Unique initiatives in Translating and Interpreting have extended the RMIT program's reach to online communities regionally and globally.
RMIT University is one of the largest training providers in Australia and, since 1975, has been training interpreters and translators in many community languages.
These range from established community languages such as Arabic, Chinese, Greek, Japanese, Italian, Korean, Vietnamese and Turkish, to more recent languages in our community such as Burmese, Dari, Dinka and Tamil.
Since 2002, RMIT has been working in partnership with the Victorian Government Office of Multicultural Affairs and Citizenship as part of a scholarship scheme to train much needed interpreters in rare and emerging languages.
After studying for the Diploma of Interpreting, graduates go on to provide desperately needed language services within a range of government, non-government and not-for-profit organisations, assisting communication between agencies and migrants and refugees, and bridging gaps in communication.
Until recently, the program was only available at the City campus but now research undertaken by RMIT's Translating and Interpreting staff has enabled Vocational Education to develop an online study option.
With seed funding from the Victorian Government, an online stream of the Diploma of Interpreting now helps to address critical training needs in regional Victoria.
Groups of Dari and Karen students in Shepparton and Bendigo studied for the diploma online in 2013 and 2014, with plans to offer training in other regional centres including Mildura in 2015.
The online course also provides the capacity to address training shortages in other states in languages where there is high demand and shortages of training courses, such as Tamil.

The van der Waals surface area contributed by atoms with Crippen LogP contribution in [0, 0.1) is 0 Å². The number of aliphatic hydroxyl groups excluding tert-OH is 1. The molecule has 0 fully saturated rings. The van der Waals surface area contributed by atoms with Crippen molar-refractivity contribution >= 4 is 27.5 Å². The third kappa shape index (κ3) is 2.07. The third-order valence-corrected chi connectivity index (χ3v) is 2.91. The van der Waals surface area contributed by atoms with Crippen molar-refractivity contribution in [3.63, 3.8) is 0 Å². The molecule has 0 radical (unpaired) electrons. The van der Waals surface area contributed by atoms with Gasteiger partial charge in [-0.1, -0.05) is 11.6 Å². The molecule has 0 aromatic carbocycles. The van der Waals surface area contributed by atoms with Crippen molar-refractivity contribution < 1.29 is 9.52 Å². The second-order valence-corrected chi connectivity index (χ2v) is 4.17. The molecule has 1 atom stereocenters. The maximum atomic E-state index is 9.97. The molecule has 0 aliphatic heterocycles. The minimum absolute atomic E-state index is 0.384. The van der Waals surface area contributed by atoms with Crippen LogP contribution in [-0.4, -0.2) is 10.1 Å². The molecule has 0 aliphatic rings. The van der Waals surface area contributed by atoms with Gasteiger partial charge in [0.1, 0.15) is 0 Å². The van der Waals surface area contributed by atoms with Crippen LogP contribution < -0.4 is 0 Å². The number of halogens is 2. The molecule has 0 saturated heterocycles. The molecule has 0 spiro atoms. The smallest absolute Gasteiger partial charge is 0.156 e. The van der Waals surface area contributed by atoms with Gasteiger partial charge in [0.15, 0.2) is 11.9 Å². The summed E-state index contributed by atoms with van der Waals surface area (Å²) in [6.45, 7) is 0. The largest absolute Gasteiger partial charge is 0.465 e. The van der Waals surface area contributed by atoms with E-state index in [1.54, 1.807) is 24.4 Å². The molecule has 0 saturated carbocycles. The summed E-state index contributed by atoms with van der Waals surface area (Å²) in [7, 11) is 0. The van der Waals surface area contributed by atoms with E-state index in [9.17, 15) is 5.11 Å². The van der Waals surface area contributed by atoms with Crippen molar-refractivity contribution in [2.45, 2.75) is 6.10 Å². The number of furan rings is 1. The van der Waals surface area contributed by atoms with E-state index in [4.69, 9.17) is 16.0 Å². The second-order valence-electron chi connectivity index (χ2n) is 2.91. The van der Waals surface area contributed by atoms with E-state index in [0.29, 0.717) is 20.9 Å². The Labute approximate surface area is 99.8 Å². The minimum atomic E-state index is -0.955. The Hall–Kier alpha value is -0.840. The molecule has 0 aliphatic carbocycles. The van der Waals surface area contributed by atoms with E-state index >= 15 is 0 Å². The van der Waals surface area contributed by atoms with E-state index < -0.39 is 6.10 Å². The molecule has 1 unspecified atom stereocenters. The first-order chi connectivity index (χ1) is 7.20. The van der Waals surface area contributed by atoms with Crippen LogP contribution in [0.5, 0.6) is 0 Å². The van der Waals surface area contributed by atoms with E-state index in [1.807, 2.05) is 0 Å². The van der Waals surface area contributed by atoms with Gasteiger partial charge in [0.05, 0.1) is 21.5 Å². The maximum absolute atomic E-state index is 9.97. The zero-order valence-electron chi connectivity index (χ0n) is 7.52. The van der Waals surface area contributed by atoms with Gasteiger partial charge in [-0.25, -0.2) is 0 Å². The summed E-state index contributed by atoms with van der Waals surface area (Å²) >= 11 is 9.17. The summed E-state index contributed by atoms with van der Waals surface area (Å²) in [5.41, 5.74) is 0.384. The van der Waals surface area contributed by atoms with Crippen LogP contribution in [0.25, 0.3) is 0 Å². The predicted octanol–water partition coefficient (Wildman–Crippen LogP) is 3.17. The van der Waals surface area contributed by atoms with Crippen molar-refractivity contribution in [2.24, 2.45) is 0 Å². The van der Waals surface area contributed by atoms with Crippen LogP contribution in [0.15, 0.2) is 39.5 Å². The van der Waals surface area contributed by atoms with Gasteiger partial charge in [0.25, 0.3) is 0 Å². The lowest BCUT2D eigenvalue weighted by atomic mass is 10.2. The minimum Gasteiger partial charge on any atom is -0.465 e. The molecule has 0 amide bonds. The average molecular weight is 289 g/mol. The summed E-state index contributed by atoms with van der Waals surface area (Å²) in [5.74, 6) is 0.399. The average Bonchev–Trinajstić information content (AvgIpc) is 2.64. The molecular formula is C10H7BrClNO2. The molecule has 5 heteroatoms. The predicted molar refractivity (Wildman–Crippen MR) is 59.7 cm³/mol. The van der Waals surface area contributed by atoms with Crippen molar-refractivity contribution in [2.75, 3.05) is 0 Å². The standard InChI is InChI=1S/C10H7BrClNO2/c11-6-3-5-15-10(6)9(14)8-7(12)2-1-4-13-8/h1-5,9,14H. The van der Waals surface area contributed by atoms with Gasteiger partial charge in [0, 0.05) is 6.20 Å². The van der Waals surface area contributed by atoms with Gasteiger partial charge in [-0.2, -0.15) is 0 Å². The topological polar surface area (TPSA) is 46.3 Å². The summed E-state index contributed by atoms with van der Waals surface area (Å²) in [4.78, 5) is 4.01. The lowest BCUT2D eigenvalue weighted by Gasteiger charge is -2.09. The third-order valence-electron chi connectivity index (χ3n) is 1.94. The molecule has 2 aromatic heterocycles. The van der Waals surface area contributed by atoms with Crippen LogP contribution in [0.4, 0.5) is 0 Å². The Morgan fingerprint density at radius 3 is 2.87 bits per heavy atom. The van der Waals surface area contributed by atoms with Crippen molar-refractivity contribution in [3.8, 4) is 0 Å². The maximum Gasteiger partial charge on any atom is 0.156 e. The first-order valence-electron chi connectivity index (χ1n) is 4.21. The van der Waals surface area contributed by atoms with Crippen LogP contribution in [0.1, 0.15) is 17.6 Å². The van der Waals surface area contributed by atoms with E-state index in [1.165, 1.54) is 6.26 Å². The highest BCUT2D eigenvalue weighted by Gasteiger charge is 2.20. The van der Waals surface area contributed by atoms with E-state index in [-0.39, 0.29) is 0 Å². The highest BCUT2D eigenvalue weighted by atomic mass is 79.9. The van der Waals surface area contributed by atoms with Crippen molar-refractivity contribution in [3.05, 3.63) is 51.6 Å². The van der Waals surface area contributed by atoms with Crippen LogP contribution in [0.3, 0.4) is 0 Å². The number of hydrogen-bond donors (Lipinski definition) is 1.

Sedat Mulayim, program manager and convenor for Translating and Interpreting programs, in the School of Global, Urban and Social Studies, said there was a strong collaboration and synergy between Higher Education and Vocational Education in the discipline.
"The program actively shares resources and experiences between the sectors, which I think is quite unique to us and proves that Vocational Education can contribute significantly to much needed practical research in this industry," Mr Mulayim said.
The practical experience in creation and delivery of the program was translated into a research chapter on pedagogic frameworks for online learning in interpreter training by the program team, which will be published in an edited volume titled Interpreter Education in the Digital Age: Innovation, Access, and Change in March 2015.
"The program has expertise in training interpreters in the largest range of languages in Australia, and the potential to deliver the training for students overseas - in online, off-shore delivery and workshop modes - is immense," Mr Mulayim said.
"In 2012, RMIT delivered a short course to a group of interpreters working with social workers on the Thai-Myanmar border and earlier this year Miranda Lai, program manager in Vocational Education programs, delivered the first professional training workshop in Myanmar."
RMIT's Translating and Interpreting program celebrates its 40th anniversary next year and will be marking the occasion with a series of events.